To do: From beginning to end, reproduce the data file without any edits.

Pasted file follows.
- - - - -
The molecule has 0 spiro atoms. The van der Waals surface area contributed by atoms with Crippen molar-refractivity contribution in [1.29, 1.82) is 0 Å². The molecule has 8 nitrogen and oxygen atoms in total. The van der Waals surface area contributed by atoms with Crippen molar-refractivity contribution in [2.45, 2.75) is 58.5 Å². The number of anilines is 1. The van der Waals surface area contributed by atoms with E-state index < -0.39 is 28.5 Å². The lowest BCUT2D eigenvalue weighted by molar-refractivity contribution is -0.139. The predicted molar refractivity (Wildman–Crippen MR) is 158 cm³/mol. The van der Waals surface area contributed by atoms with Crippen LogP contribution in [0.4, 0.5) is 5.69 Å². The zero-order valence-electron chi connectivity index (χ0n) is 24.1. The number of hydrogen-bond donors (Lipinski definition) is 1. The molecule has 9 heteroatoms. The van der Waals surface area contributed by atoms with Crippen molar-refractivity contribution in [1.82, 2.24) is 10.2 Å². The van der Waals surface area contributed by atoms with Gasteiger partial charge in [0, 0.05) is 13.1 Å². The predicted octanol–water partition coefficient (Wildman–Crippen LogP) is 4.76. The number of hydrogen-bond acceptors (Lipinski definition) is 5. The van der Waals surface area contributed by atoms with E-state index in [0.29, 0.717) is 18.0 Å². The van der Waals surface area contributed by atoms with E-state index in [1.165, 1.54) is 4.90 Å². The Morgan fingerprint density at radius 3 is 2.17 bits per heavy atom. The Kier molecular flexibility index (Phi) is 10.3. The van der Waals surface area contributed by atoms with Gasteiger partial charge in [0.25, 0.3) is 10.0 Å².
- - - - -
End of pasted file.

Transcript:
The molecule has 0 spiro atoms. The van der Waals surface area contributed by atoms with Crippen molar-refractivity contribution in [1.29, 1.82) is 0 Å². The molecule has 8 nitrogen and oxygen atoms in total. The van der Waals surface area contributed by atoms with Crippen molar-refractivity contribution in [2.45, 2.75) is 58.5 Å². The number of anilines is 1. The van der Waals surface area contributed by atoms with E-state index < -0.39 is 28.5 Å². The lowest BCUT2D eigenvalue weighted by molar-refractivity contribution is -0.139. The predicted molar refractivity (Wildman–Crippen MR) is 158 cm³/mol. The van der Waals surface area contributed by atoms with Crippen LogP contribution in [0.4, 0.5) is 5.69 Å². The zero-order valence-electron chi connectivity index (χ0n) is 24.1. The number of hydrogen-bond donors (Lipinski definition) is 1. The molecule has 9 heteroatoms. The van der Waals surface area contributed by atoms with Crippen molar-refractivity contribution in [1.82, 2.24) is 10.2 Å². The van der Waals surface area contributed by atoms with Gasteiger partial charge in [0, 0.05) is 13.1 Å². The predicted octanol–water partition coefficient (Wildman–Crippen LogP) is 4.76. The number of hydrogen-bond acceptors (Lipinski definition) is 5. The van der Waals surface area contributed by atoms with E-state index in [0.29, 0.717) is 18.0 Å². The van der Waals surface area contributed by atoms with E-state index in [1.165, 1.54) is 4.90 Å². The Morgan fingerprint density at radius 3 is 2.17 bits per heavy atom. The Kier molecular flexibility index (Phi) is 10.3. The van der Waals surface area contributed by atoms with Gasteiger partial charge in [0.25, 0.3) is 10.0 Å².